A recent study suggests that countries that routinely struggle with civil unrest and armed conflicts have low air pollution levels as nature has time to heal itself during large breaks in the economic activity.
A group of researchers from Max Planck Institute for Chemistry in Mainz, Germany, found that to be true especially for Middle East countries that have been torn by local wars for years.
Researchers found that air pollution levels in Middles East dropped significantly since 2010, when the regional unrest started to lag economic growth. Study authors explained that the clean air is not the outcome of regional policies of cutting down greenhouse gas emissions. It is the byproduct of local wars that destabilized the regions and their economies.
The study was published Aug. 25 in the journal Science.
The research team focused on nitrogen dioxide levels when making their assumptions. Nitrogen dioxide is the result of burning fossil fuels and greatly influences ozone levels. Scientists said that between 2005 – 2010 the countries in the region saw their air pollution levels rise as their economies started to develop.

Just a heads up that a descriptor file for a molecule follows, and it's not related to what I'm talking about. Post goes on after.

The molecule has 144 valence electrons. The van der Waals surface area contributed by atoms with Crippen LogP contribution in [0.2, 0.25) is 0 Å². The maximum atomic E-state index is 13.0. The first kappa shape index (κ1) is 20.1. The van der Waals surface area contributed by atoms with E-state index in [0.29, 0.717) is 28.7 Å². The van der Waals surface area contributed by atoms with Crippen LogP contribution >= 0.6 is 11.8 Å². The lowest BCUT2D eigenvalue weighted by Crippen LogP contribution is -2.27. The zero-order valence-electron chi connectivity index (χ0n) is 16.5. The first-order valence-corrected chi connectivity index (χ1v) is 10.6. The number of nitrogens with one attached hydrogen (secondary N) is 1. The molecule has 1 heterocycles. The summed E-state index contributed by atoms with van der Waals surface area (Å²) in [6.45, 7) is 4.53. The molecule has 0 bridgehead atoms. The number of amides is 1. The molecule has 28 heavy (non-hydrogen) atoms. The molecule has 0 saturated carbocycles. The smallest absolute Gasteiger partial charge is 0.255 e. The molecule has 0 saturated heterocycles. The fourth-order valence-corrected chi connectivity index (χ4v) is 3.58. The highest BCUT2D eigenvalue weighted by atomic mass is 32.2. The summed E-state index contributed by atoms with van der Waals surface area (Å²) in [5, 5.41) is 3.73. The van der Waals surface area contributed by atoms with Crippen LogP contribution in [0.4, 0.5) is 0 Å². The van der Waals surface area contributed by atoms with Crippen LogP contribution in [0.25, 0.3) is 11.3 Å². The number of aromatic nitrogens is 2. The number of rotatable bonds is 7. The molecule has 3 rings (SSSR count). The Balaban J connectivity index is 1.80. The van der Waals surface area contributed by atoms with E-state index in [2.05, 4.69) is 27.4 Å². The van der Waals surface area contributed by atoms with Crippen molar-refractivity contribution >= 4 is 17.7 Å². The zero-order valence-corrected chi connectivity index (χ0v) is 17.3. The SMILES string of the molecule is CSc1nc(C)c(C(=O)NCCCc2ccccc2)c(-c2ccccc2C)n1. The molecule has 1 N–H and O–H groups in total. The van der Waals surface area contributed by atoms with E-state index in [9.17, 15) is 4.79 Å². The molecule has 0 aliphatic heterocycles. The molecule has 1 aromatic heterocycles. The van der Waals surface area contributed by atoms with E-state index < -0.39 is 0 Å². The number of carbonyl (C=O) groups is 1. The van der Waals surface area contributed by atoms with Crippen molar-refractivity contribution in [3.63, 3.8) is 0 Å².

But in 2010, when instability caused by wars and other armed conflicts kicked in, air pollution started gradually to decrease. Researchers wrote in their paper that they were saddened to learn that cleaner air was linked to “humanitarian catastrophes.”
The research group used NASA’s Aura satellite to measure air pollution levels in the area. The satellite data clearly showed that clean air reflected the seriousness of the ground conflicts.
Researchers noted that every country in the Middle East has its own particular story to tell. In Iran, the 2010 economic sanctions stalled the country’s economic growth leading to a sharp decline in air pollution.
Moreover, Iraq began to have cleaner air in 2013 when ISIS extremists started attacking its cities and devastate its economy. In Egypt, air pollution began dropping four years ago when civil wars emerged.
In Syria, Aleppo and Damascus, two cities heavily devastated by armed conflict which forced tens of thousands to flee the region, saw their nitrogen dioxide levels drop by more than a half since the turmoil began.
Scientists hope that their finding may help government assess the seriousness of a crisis in a country by just monitoring air pollution levels in that region. This may come in handy especially in countries that lack freedom of press, or are isolated from the rest of the world.
Lead author of the study Jos Lelieveld argued that the recent findings do not suggest that war has a ‘silver lining;’ instead air pollution levels can only point out how badly devastated a region is by armed conflicts.
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